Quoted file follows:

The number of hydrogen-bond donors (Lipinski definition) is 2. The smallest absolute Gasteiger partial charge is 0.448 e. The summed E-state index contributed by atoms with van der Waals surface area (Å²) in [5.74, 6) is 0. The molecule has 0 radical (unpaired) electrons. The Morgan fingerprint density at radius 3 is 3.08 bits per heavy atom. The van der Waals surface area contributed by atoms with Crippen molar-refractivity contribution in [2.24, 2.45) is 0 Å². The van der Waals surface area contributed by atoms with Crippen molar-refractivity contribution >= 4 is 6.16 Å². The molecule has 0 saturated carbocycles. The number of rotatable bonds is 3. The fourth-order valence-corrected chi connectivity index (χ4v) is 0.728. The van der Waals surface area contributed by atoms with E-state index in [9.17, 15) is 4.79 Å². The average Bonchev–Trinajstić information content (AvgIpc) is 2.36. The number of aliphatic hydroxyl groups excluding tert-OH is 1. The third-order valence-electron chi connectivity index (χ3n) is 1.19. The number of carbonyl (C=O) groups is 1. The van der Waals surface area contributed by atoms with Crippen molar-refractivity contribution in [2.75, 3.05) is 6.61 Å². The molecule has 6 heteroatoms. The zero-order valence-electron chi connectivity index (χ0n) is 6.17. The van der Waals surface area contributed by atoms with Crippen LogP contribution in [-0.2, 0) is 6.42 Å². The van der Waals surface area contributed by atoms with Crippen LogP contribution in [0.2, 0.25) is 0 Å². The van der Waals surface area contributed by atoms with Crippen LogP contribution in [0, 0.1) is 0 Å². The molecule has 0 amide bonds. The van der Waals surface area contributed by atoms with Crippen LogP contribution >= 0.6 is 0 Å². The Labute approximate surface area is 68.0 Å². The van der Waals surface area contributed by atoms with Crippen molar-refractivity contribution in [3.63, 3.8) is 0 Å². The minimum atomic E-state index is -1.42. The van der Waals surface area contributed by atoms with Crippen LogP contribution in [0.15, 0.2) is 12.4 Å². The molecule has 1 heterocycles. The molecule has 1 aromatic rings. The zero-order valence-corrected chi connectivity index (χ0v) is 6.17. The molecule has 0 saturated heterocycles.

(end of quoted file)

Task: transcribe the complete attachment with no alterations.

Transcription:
The number of hydrogen-bond donors (Lipinski definition) is 2. The smallest absolute Gasteiger partial charge is 0.448 e. The summed E-state index contributed by atoms with van der Waals surface area (Å²) in [5.74, 6) is 0. The molecule has 0 radical (unpaired) electrons. The Morgan fingerprint density at radius 3 is 3.08 bits per heavy atom. The van der Waals surface area contributed by atoms with Crippen molar-refractivity contribution in [2.24, 2.45) is 0 Å². The van der Waals surface area contributed by atoms with Crippen molar-refractivity contribution >= 4 is 6.16 Å². The molecule has 0 saturated carbocycles. The number of rotatable bonds is 3. The fourth-order valence-corrected chi connectivity index (χ4v) is 0.728. The van der Waals surface area contributed by atoms with E-state index in [9.17, 15) is 4.79 Å². The average Bonchev–Trinajstić information content (AvgIpc) is 2.36. The number of aliphatic hydroxyl groups excluding tert-OH is 1. The third-order valence-electron chi connectivity index (χ3n) is 1.19. The number of carbonyl (C=O) groups is 1. The van der Waals surface area contributed by atoms with Crippen molar-refractivity contribution in [2.75, 3.05) is 6.61 Å². The molecule has 6 heteroatoms. The zero-order valence-electron chi connectivity index (χ0n) is 6.17. The van der Waals surface area contributed by atoms with Crippen LogP contribution in [-0.2, 0) is 6.42 Å². The van der Waals surface area contributed by atoms with Crippen LogP contribution in [0.2, 0.25) is 0 Å². The van der Waals surface area contributed by atoms with Crippen LogP contribution in [0, 0.1) is 0 Å². The molecule has 0 amide bonds. The van der Waals surface area contributed by atoms with Crippen LogP contribution >= 0.6 is 0 Å². The Labute approximate surface area is 68.0 Å². The van der Waals surface area contributed by atoms with Crippen molar-refractivity contribution in [3.63, 3.8) is 0 Å². The minimum atomic E-state index is -1.42. The van der Waals surface area contributed by atoms with Crippen LogP contribution in [0.15, 0.2) is 12.4 Å². The molecule has 1 heterocycles. The molecule has 1 aromatic rings. The zero-order valence-corrected chi connectivity index (χ0v) is 6.17. The molecule has 0 saturated heterocycles.